Has the Secretary of State considered carefully the representations that he will have received concerning clause 151 of the Police Reform and Social Responsibility Bill on universal jurisdiction? He will be aware that restricting access to the British courts in respect of crimes against humanity committed anywhere in the world will send a very bad message to the rest of the world and will make this country a more pleasant place for war criminals and those who have committed crimes against humanity to try to come to.
I must make it absolutely clear that the Government are not reducing, in any way, the importance we attach to the proper enforcement of the law against those guilty of war crimes or crimes against humanity. We are making a slight change to the circumstances in which a citizen can obtain an arrest. The prior approval of the Director of Public Prosecutions will be needed, in order to make sure that there is a reasonable prospect of prosecution in the case; that is not where we are at the moment. I assure the hon. Gentleman that nobody on either side of the House wishes to see this country downgrade the importance we attach to enforcing crimes against humanity and war crimes.
It is reported that about 70% of prison inmates are believed to have two or more mental health conditions and that about one in 10 prison inmates has a serious mental health problem. What steps are the Government taking better to identify and help prisoners with mental illness?
As we made clear in the Green Paper, we will, with the Department of Health, have invested £50 million by 2014 in establishing a liaison and diversion service, both in the police stations and in courts, to ensure that people who should more appropriately be treated in the health service do not go to prison. Of course prisons and secure mental hospitals will remain the appropriate place for offenders who have committed serious offences and pose a risk to the public. Prison health services will continue to provide care and treatment for the majority of prisoners with mental illness, with the additional support of specialist mental health inreach teams.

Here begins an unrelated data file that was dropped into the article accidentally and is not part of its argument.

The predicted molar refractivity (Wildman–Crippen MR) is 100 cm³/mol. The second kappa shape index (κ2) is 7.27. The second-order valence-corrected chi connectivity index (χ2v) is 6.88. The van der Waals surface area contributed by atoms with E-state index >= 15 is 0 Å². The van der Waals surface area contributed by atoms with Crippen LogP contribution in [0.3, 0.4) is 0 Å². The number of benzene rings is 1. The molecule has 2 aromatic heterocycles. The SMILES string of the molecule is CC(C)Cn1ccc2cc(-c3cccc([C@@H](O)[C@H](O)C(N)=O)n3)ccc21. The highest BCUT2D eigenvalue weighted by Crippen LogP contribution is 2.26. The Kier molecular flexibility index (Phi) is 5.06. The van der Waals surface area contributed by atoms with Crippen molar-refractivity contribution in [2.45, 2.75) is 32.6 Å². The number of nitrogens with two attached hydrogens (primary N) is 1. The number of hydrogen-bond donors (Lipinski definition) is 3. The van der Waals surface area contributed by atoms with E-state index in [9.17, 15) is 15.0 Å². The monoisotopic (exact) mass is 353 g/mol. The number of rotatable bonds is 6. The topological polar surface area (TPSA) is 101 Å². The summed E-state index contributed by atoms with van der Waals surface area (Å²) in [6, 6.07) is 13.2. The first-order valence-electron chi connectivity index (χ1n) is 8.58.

On the planned national diversion service, will the Minister tell the House who will provide the mental health assessments in police stations and courts that will be necessary for that service to work? Have the necessary provisions to provide that service been included in the budget?
Those assessments are a matter of health rather than justice, so the Department of Health is leading on establishing the liaison for diversion services.
How does the Lord High Chancellor envisage promoting the big society in his Department, particularly in terms of shop theft and having some kind of community payback in relation to those who have stolen from society in that way?
I am very grateful to my hon. Friend who has done particularly good work in this area in getting policy changes under the previous Administration. We want to make restorative justice and compensation orders the first point of departure for such offences so that offenders are able to make good to their victims.
In an effort to save legal aid, and following the vote in the House last Thursday, why not now exclude expressly from any legal aid application prisoners who seek to claim compensation from the Government for not having the right to vote?
As I understand it, the likely level of compensation would mean that prisoners making such claims would not be eligible for legal aid in any event. However, that will not prevent the situation with no win, no fee arrangements, as a substantial case list is being created by solicitors touting for custom.
The whole House will be aware of the worst scenes of poverty in America. Will the Minister with responsibility for legal aid reconsider his reply? Currently, both local authorities and his Department are cutting the money available for advice. Where will the people of Haringey, the constituency in which the baby P and Victoria Climbié cases occurred, get that advice?
Let me tell the right hon. Gentleman that citizens advice bureaux and not-for-profit organisations have been able to do legal aid work for only 11 years. Before that, they just gave general advice. He must appreciate that when the previous Government allowed those organisations to do legal aid work, they did not look at the matter holistically. They did not look at the various funding streams coming together or at the waste in the system. Now that the money has gone, we are having to look at those things.